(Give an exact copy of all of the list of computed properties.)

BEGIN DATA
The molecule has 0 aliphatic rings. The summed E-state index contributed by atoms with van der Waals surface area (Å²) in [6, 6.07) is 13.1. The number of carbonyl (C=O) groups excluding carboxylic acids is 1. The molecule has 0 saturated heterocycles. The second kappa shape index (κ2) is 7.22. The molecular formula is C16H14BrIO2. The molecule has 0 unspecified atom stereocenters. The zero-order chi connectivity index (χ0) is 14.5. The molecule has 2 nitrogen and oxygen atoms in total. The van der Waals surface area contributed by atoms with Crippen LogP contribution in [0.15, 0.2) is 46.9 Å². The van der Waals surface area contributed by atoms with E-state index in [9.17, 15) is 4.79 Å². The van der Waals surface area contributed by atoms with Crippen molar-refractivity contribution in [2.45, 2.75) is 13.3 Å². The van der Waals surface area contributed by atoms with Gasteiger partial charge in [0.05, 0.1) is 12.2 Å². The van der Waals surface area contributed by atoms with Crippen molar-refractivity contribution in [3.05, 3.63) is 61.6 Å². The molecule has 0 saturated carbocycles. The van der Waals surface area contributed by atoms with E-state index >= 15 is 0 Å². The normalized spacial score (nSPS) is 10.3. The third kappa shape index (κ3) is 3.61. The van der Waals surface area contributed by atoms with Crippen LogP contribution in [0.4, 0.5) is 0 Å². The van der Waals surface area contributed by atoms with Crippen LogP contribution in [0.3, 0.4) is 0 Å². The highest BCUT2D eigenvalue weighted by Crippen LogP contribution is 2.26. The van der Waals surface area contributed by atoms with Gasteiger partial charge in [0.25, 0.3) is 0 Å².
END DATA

The molecule has 0 aliphatic rings. The summed E-state index contributed by atoms with van der Waals surface area (Å²) in [6, 6.07) is 13.1. The number of carbonyl (C=O) groups excluding carboxylic acids is 1. The molecule has 0 saturated heterocycles. The second kappa shape index (κ2) is 7.22. The molecular formula is C16H14BrIO2. The molecule has 0 unspecified atom stereocenters. The zero-order chi connectivity index (χ0) is 14.5. The molecule has 2 nitrogen and oxygen atoms in total. The van der Waals surface area contributed by atoms with Crippen LogP contribution in [0.15, 0.2) is 46.9 Å². The van der Waals surface area contributed by atoms with E-state index in [9.17, 15) is 4.79 Å². The van der Waals surface area contributed by atoms with Crippen molar-refractivity contribution in [2.45, 2.75) is 13.3 Å². The van der Waals surface area contributed by atoms with Gasteiger partial charge in [0.05, 0.1) is 12.2 Å². The van der Waals surface area contributed by atoms with Crippen molar-refractivity contribution in [3.05, 3.63) is 61.6 Å². The molecule has 0 saturated carbocycles. The van der Waals surface area contributed by atoms with E-state index >= 15 is 0 Å². The normalized spacial score (nSPS) is 10.3. The third kappa shape index (κ3) is 3.61. The van der Waals surface area contributed by atoms with Crippen LogP contribution in [0.4, 0.5) is 0 Å². The van der Waals surface area contributed by atoms with Crippen LogP contribution in [0.3, 0.4) is 0 Å². The highest BCUT2D eigenvalue weighted by Crippen LogP contribution is 2.26. The van der Waals surface area contributed by atoms with Gasteiger partial charge in [0.25, 0.3) is 0 Å².